Aurore Val

Researcher, ICArEHB

Interdisciplinary Center for Archaeology and Evolution of Human Behaviour (ICArEHB)
FCHS, University of Algarve
Campus de Gambelas
8005-139 Faro

(+351) 289 800 988

ORCID: 0000-0001-5350-186X

Research Interests

I am a zooarchaeologist and field archaeologist interested in prehistoric human/animal interactions and I work primarily on Pleistocene southern Africa fauna. I am involved in the taphonomic and zooarchaeological analyses of mammalian, reptile and bird assemblages from Middle Stone Age sites. These include the coastal and near-coastal sites of Diepkloof Rock Shelter, Sibhudu Cave, and Holley Shelter (South Africa); and several sites in the interior, including Bushman Rock Shelter, Heuningneskrans, Olieboomspoort (South Africa), and Pomongwe Cave (Zimbabwe). Since my PhD work, I have also retained a keen interest on cave taphonomy in the Cradle of Humankind in South Africa, where I continue to explore questions related to fossil accumulations at Early Pleistocene sites such as Cooper’s Cave. 

One of the objectives of my research is to understand the processes that led to the accumulation and preservation of fossil animal remains in palaeontological and archaeological deposits. Through the study of animal remains consumed by human groups and collected from these deposits, I explore the ways in which hunter-gatherers living in southern Africa during the Late Pleistocene interacted with the animal world. This work documents important aspects of the subsistence of these groups, from their diet to the techniques used to capture these animals. It also sometimes allows us to touch on certain practices belonging to the spiritual sphere.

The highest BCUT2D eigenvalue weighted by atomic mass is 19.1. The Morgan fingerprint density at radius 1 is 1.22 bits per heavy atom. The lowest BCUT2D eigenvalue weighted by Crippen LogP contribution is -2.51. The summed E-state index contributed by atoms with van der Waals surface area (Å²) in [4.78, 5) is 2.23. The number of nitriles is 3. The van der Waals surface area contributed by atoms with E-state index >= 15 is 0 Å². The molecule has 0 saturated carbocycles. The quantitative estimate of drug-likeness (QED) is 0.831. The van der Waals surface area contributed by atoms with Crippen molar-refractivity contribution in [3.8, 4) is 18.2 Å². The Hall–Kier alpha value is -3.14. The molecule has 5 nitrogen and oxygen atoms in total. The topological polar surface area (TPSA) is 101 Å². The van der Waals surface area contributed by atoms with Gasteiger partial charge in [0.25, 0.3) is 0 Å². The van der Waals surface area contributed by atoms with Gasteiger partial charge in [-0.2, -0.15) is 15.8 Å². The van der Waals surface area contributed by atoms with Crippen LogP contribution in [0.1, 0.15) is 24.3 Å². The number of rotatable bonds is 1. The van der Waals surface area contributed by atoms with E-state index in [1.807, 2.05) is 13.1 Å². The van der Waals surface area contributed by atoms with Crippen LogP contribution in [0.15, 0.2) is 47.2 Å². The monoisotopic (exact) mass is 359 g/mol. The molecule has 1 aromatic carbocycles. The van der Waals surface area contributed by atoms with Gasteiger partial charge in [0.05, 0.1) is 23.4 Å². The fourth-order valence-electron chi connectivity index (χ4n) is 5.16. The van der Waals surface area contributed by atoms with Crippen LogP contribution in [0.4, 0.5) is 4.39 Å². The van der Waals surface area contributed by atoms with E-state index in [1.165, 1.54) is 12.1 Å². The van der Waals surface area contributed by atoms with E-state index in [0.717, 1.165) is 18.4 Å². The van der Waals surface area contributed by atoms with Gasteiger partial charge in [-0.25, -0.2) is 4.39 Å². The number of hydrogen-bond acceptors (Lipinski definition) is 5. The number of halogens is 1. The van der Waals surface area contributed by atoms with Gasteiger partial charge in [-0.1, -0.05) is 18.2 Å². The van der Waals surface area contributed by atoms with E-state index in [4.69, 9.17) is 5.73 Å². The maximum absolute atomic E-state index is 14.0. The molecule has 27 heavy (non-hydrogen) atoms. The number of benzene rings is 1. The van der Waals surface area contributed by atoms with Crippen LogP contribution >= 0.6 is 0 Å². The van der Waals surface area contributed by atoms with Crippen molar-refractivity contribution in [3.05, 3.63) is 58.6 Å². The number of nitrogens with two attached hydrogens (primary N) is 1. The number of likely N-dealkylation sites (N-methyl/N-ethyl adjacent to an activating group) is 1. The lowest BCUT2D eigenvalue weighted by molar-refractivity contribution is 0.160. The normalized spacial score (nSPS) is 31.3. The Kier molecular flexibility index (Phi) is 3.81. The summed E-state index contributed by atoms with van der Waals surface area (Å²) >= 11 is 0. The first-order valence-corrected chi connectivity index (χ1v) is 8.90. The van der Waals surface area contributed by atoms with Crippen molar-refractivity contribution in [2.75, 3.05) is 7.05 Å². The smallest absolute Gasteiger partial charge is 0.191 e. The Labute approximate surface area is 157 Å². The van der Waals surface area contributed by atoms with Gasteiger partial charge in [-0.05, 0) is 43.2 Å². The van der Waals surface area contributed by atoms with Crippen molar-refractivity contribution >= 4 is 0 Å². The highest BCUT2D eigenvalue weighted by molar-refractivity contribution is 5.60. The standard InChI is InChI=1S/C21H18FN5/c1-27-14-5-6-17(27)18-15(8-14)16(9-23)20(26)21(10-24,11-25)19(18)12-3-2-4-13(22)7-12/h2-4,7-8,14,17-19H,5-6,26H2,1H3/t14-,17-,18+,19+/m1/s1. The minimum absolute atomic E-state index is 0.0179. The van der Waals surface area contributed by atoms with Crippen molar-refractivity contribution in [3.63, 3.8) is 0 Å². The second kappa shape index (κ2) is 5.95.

In parallel to my analytical work as a zooarchaeologist and a taphonomist, I am actively involved in fieldwork. I am co-directing field-based projects with colleagues in Europe and South Africa, at the Middle and Later Stone Age sites of Bushman Rock Shelter, Heuningneskrans, and Olieboomspoort (Limpopo Province, South Africa), and in southwestern Namibia (Arimas Farm).

Short Bio

I completed my MSc in 2009 on Upper Palaeolithic European fauna at the University of Bordeaux, France. In 2010, I moved to the Evolutionary Studies Institute (formerly Bernard Price Institute) at the University of the Witwatersrand in Johannesburg for my PhD. My PhD focused on the taphonomy of the Australopithecus sediba fossils and associated faunal assemblage from the Early Pleistocene cave site of Malapa in the Cradle of Humankind of South Africa. In parallel to my PhD work, I analysed faunal assemblages from other fossil localities in the Cradle of Humankind, including Coopers’ D and Sterkfontein (Name Chamber). After completing my PhD in 2013, I decided to stay in South Africa, and to expand my research into the subsistence strategies of anatomically modern humans. I became a National Research Foundation post-doctoral fellow until 2018, at the University of the Witwatersrand (2013-2016) and the Ditsong National Museum of Natural History in Pretoria (2016-2018). During this time, I started to analyse Late Pleistocene, Middle Stone Age vertebrate remains from the sites of Sibhudu Cave, Bushman Rock Shelter and Diepkloof Rock Shelter. In 2018, the Alexander von Humboldt Foundation in Germany awarded me a post-doctoral fellowship to continue conducting research on Middle Stone Age human subsistence at the Department of Early Prehistory and Quaternary Ecology of the University of Tübingen. In 2021, I obtained a post-doctoral fellowship from the Fundação para a Ciência e a Tecnologia in Portugal, which allowed me to join in 2022 the research team of ICArEHB in Faro.